The cascades descended another drop into a wide river valley. It carved through sheer canyon walls that grew easily a mile wide as far as Ben could see in the distance. And somewhere, way over the descending levels of jungle and rivers, he could see the yellow and tan splotch that must have been the desert wastes of Holek.
Ben immediately glanced around, trying to spy any sign of the mountain spine they had been hiking down. The problem was that they were already a level deep into the descending gorge, the rising jungle and treetops blocking out any sign of mountains to their north or south. Furthermore, the terrain he did spy to the north looked way too steep to bushwhack through.
"Well," he began resignedly. "I don't think we're getting back to the main road the easy way."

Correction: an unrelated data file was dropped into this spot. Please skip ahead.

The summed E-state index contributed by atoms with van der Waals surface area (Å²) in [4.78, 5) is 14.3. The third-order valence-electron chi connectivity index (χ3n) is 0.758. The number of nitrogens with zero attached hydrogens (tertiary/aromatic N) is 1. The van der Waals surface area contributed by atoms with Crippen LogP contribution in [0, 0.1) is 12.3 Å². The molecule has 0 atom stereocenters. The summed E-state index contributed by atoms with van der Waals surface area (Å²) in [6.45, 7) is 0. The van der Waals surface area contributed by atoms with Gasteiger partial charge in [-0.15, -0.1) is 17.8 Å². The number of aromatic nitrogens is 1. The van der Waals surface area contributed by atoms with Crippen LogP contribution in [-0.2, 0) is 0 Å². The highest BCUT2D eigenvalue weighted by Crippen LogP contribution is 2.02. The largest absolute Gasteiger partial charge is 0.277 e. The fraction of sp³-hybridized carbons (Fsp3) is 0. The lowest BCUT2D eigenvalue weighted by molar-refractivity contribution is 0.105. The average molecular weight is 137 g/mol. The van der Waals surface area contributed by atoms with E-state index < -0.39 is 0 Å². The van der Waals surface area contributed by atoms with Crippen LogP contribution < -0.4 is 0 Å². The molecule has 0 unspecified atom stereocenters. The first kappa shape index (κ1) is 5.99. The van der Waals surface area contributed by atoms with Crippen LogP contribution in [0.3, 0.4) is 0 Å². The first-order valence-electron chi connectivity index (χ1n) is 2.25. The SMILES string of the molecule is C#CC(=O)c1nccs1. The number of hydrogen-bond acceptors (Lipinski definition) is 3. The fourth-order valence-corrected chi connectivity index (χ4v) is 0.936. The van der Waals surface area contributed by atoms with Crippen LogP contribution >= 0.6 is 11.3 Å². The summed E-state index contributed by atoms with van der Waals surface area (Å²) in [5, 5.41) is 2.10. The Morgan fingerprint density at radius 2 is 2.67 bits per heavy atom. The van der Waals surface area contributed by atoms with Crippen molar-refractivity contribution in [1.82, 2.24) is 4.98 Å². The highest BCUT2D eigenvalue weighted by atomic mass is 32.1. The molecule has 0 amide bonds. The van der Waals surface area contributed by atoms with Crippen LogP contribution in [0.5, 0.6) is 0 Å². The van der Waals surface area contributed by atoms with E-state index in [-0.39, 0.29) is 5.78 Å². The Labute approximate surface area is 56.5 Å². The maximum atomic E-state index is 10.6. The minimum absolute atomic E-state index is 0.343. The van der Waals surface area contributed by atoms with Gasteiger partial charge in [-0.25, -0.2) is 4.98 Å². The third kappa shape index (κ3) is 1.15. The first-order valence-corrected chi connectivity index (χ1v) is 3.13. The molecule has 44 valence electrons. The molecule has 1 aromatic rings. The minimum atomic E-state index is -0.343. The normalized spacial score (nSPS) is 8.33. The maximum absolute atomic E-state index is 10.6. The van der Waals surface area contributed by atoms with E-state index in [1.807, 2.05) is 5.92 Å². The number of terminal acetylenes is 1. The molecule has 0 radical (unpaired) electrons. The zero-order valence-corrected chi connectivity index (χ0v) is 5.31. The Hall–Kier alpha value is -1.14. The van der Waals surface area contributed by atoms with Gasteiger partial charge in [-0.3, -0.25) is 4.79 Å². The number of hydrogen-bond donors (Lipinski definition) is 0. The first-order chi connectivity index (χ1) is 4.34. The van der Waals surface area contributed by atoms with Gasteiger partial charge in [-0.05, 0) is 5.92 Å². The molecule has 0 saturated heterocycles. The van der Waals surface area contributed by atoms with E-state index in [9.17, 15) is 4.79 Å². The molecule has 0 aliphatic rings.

Taren staggered back past him along their narrow ridge, scanning the jungle immediately behind them.
"You're probably right," she said. "We would just get lost stumbling around back there. And there's no guarantee that even if we got back to the mountains that we would find the road."
Ben was surprised she had agreed with him. He thought she had made it her personal mission since to take a counter stance to whatever he suggested. Once she was in on the secret of his origin from Earth, it had been easy enough to keep a distance during their travels. Still, she managed to weasel her way into his conversations with Cyasa or Jillayr and stir up some sort of strife.
But Ben was honestly less concerned with Taren for the first time since she had joined their circle. In fact, the more he thought about it, the more he realized he couldn't have cared less about Taren making some snarky comment or agreeing with him or whatever absurdity prompted her to speak. Right now, he was overcome by the profound realization that the two of them were lost deep in a jungle filled with danger, far within a lawless continent and with only an inkling of where to go.